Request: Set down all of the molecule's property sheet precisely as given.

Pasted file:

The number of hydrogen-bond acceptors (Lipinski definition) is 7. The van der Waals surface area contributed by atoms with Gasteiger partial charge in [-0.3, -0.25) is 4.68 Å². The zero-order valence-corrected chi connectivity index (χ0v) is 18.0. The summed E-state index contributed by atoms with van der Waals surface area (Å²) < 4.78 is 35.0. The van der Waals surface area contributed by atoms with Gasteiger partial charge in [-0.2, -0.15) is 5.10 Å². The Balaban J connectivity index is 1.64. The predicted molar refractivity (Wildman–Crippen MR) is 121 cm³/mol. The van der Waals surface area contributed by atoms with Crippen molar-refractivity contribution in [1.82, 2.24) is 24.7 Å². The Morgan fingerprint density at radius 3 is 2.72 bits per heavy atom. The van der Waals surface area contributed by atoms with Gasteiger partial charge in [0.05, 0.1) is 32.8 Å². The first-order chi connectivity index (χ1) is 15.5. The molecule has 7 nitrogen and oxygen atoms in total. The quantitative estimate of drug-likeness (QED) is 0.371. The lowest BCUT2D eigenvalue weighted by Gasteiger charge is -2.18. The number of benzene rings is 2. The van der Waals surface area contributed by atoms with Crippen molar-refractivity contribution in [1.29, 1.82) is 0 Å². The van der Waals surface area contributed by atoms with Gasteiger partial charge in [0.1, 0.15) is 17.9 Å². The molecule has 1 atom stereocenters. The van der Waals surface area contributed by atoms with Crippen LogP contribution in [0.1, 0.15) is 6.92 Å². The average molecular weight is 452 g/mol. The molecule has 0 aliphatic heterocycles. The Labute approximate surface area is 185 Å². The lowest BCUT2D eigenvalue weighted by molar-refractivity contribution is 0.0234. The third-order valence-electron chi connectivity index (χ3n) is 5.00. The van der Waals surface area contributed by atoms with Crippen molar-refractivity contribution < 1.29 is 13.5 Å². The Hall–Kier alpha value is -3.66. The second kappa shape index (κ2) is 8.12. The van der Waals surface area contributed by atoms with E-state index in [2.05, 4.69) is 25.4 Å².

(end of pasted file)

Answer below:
The number of hydrogen-bond acceptors (Lipinski definition) is 7. The van der Waals surface area contributed by atoms with Gasteiger partial charge in [-0.3, -0.25) is 4.68 Å². The zero-order valence-corrected chi connectivity index (χ0v) is 18.0. The summed E-state index contributed by atoms with van der Waals surface area (Å²) < 4.78 is 35.0. The van der Waals surface area contributed by atoms with Gasteiger partial charge in [-0.2, -0.15) is 5.10 Å². The Balaban J connectivity index is 1.64. The predicted molar refractivity (Wildman–Crippen MR) is 121 cm³/mol. The van der Waals surface area contributed by atoms with Crippen molar-refractivity contribution in [1.82, 2.24) is 24.7 Å². The Morgan fingerprint density at radius 3 is 2.72 bits per heavy atom. The van der Waals surface area contributed by atoms with Gasteiger partial charge in [0.05, 0.1) is 32.8 Å². The first-order chi connectivity index (χ1) is 15.5. The molecule has 7 nitrogen and oxygen atoms in total. The quantitative estimate of drug-likeness (QED) is 0.371. The lowest BCUT2D eigenvalue weighted by Gasteiger charge is -2.18. The number of benzene rings is 2. The van der Waals surface area contributed by atoms with Crippen molar-refractivity contribution in [1.29, 1.82) is 0 Å². The van der Waals surface area contributed by atoms with Gasteiger partial charge in [0.1, 0.15) is 17.9 Å². The molecule has 1 atom stereocenters. The van der Waals surface area contributed by atoms with Crippen LogP contribution in [0.1, 0.15) is 6.92 Å². The average molecular weight is 452 g/mol. The molecule has 0 aliphatic heterocycles. The Labute approximate surface area is 185 Å². The lowest BCUT2D eigenvalue weighted by molar-refractivity contribution is 0.0234. The third-order valence-electron chi connectivity index (χ3n) is 5.00. The van der Waals surface area contributed by atoms with Crippen molar-refractivity contribution < 1.29 is 13.5 Å². The Hall–Kier alpha value is -3.66. The second kappa shape index (κ2) is 8.12. The van der Waals surface area contributed by atoms with E-state index in [2.05, 4.69) is 25.4 Å².